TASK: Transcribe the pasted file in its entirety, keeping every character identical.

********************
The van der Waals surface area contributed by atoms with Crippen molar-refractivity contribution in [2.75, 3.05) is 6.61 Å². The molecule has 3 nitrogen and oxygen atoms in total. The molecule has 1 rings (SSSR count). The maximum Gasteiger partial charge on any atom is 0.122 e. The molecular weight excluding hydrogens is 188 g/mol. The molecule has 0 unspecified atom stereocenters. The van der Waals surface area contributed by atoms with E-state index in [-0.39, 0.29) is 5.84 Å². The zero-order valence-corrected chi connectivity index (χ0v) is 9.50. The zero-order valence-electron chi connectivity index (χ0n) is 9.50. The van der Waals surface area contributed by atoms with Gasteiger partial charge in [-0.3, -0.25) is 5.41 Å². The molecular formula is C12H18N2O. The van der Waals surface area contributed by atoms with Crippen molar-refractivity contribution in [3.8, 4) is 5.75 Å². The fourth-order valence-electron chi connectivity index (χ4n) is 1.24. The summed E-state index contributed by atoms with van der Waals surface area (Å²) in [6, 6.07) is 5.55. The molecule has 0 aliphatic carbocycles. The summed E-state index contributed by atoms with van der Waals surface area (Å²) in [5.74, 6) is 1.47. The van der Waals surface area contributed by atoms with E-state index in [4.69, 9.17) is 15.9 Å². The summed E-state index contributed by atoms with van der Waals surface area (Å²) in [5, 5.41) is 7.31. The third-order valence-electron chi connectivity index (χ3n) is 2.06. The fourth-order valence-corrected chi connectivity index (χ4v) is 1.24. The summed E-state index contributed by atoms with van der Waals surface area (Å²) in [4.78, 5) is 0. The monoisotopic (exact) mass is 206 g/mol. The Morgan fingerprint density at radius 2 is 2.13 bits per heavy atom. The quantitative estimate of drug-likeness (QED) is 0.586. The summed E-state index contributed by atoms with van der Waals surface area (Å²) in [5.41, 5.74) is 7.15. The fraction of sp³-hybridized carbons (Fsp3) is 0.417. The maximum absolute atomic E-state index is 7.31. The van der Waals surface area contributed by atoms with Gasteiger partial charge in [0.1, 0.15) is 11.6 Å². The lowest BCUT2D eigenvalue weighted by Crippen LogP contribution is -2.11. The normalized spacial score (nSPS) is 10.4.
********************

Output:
The van der Waals surface area contributed by atoms with Crippen molar-refractivity contribution in [2.75, 3.05) is 6.61 Å². The molecule has 3 nitrogen and oxygen atoms in total. The molecule has 1 rings (SSSR count). The maximum Gasteiger partial charge on any atom is 0.122 e. The molecular weight excluding hydrogens is 188 g/mol. The molecule has 0 unspecified atom stereocenters. The van der Waals surface area contributed by atoms with E-state index in [-0.39, 0.29) is 5.84 Å². The zero-order valence-corrected chi connectivity index (χ0v) is 9.50. The zero-order valence-electron chi connectivity index (χ0n) is 9.50. The van der Waals surface area contributed by atoms with Gasteiger partial charge in [-0.3, -0.25) is 5.41 Å². The molecular formula is C12H18N2O. The van der Waals surface area contributed by atoms with Crippen molar-refractivity contribution in [3.8, 4) is 5.75 Å². The fourth-order valence-electron chi connectivity index (χ4n) is 1.24. The summed E-state index contributed by atoms with van der Waals surface area (Å²) in [6, 6.07) is 5.55. The molecule has 0 aliphatic carbocycles. The summed E-state index contributed by atoms with van der Waals surface area (Å²) in [5.74, 6) is 1.47. The van der Waals surface area contributed by atoms with E-state index in [4.69, 9.17) is 15.9 Å². The summed E-state index contributed by atoms with van der Waals surface area (Å²) in [5, 5.41) is 7.31. The third-order valence-electron chi connectivity index (χ3n) is 2.06. The fourth-order valence-corrected chi connectivity index (χ4v) is 1.24. The summed E-state index contributed by atoms with van der Waals surface area (Å²) in [4.78, 5) is 0. The monoisotopic (exact) mass is 206 g/mol. The Morgan fingerprint density at radius 2 is 2.13 bits per heavy atom. The quantitative estimate of drug-likeness (QED) is 0.586. The summed E-state index contributed by atoms with van der Waals surface area (Å²) in [5.41, 5.74) is 7.15. The fraction of sp³-hybridized carbons (Fsp3) is 0.417. The maximum absolute atomic E-state index is 7.31. The van der Waals surface area contributed by atoms with Gasteiger partial charge in [0.1, 0.15) is 11.6 Å². The lowest BCUT2D eigenvalue weighted by Crippen LogP contribution is -2.11. The normalized spacial score (nSPS) is 10.4.